By Robert Spuhler
The spirit of Southern California’s surfing and skating culture can be seen across every inch of Dogtown Coffee, from photos and murals that line the walls to the surfboards suspended from the ceiling and skateboards preserved at the entrance.
But the best example of the coffee shop’s essence may be found on the exterior of its back wall: A full, shop-wide mural that pays respects to Jay Adams. Adams was one of the neighborhood’s famed Z-Boys, the 1970s crew that would ride waves in the morning and reinvent the art of skateboarding in the afternoon. They would become the subject of the acclaimed 2001 documentary Dogtown and Z-Boys — and later, part of the inspiration for Dogtown Coffee.
“He chose us, in a sense,” Dogtown Coffee co-founder and co-owner Assaf Raz says of the mural. “He passed away, and then a guy who does a lot of murals around spoke to the family, and they said the best place ever to put one would be behind Dogtown Coffee. … The only credit that we can take is that we were here.”
Being “here” means being at the same site as the original Jeff Ho’s Surfboards and Zephyr Productions, the Z-Boys’ original stomping grounds. In a metropolitan area that sometimes fails to properly evaluate and remember its history, Dogtown Coffee is keeping the soul alive of that early crew of misfits who did so much to define youth culture, surfing, and skateboarding both during the ‘70s and, through their disciples, today.
To understand Dogtown Coffee, one must first understand the Dogtown of the ‘70s. Stuck between Santa Monica and Venice jurisdictions, this stretch of Main Street was run down, with gang and drug problems making it difficult for local businesses to stay open. Ho’s Surfboards was a meeting place for the Zephyr surf team, including its junior division. Many of these kids were neglected, coming from broken homes, and surfing and skating were much better options than those offered on the streets.
Over time, the Z-Boys, as they were known, revolutionized skateboarding. They took what was essentially ice skating on wheels and added aggression, speed, and an attitude that would eventually bleed over into Southern California’s punk-rock scene. Some of them became the biggest names in skating, while superstars like Tony Hawk cite them as role models and influences.
It is this history that Dogtown Coffee seeks to preserve. Founded in 2012 by Assaf and Itay Raz and Itai Klein, all of whom lived nearby, the store itself is not a part of the “Dogtown” era. Instead, the shop is a place to house the voices of that era, which is why so many of the still-living Z-Boys have made their way here at one point or another over the course of seven years.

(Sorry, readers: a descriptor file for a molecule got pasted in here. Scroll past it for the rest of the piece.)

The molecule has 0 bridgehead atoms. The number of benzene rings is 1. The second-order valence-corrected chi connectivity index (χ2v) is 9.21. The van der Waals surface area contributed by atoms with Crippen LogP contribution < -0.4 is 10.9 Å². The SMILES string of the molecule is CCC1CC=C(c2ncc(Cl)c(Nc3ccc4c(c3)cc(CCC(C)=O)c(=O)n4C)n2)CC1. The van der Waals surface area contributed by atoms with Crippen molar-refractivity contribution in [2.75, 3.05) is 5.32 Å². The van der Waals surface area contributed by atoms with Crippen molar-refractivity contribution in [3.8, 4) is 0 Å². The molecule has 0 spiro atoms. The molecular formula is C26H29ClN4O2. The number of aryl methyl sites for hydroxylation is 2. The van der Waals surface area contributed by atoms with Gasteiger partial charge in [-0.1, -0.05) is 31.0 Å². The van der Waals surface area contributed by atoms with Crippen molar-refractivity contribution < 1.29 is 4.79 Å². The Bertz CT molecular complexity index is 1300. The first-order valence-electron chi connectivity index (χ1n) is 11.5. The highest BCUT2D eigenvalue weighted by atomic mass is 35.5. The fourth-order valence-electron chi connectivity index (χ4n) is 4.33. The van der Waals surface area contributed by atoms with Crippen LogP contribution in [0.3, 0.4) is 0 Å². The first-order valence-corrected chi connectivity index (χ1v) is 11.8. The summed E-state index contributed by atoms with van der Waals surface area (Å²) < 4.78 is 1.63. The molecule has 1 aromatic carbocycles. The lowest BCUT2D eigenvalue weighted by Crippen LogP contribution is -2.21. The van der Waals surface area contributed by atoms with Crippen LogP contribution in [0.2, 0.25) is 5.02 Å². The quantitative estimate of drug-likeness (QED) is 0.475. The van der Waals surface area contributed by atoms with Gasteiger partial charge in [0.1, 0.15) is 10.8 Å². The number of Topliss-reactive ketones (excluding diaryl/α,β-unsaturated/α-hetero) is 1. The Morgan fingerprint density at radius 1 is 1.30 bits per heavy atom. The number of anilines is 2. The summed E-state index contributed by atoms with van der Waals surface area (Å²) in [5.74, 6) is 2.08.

“We’re not Dogtown,” Raz says. “We were not here. We were not the ones creating the history. And we don’t pretend to be Dogtown. We are custodians, and we feel blessed to be that.”
That custodial work includes obtaining memorabilia, as the walls of Dogtown Coffee suggest. It means holding signings with some of the Z-Boys and promoting the works of artists who, through photographs or other disciplines, preserve the memories of that time.
Dogtown Coffee has a new connection with the Z-Boys’ history through their much-anticipated second location at the Fairmont Miramar, in the heart of Santa Monica. Back in 1978, the young men and women who reinvented the art of skateboarding came into this very neighborhood for what would become known as the Dog Bowl sessions. They were a little older and a lot more famous, but still Z-Boys in spirit. A teenager sick with cancer asked his family to empty out the swimming pool so his heroes could come skate, and so the story goes, the Z-Boys crossed the line from rundown Dogtown to upscale Santa Monica.
The Fairmont Miramar in Santa Monica is also fitting place for Dogtown’s exclusive new outpost thanks to its location. Just like the original Dogtown Coffee, the beach is just a short distance away, and this influence can be seen on Dogtown’s menu. Hand-held wraps, sandwiches, and breakfast burritos are the stars here, all foods that can be taken down to and eaten at the beach. “You need to make the kind of food that if a surfer comes out of the water with a hole in the stomach and dripping water from his wetsuit, [it’s] the kind of food that they will buy and feel at home,” Raz says.
“That was the driving force,” Klein adds. “It comes along with that idea to create a fun, health conscious type of menu that’s not too fussy but it’s fresh.”
But perhaps more than any other reason, what does a coffee shop honoring a neighborhood’s punk-rock past have to do with a five-star, over 100-year-old resort?
“Matthew [Lehman, the hotel’s General Manager] told me in our first conversation, ‘I could have gone to Stumptown, I could have gone to all those [places],” Raz says, “[but] this is history meets history.”
Featured photo courtesy of Dogtown Coffee; third photo & homepage photo courtesy of Lisa Romerein.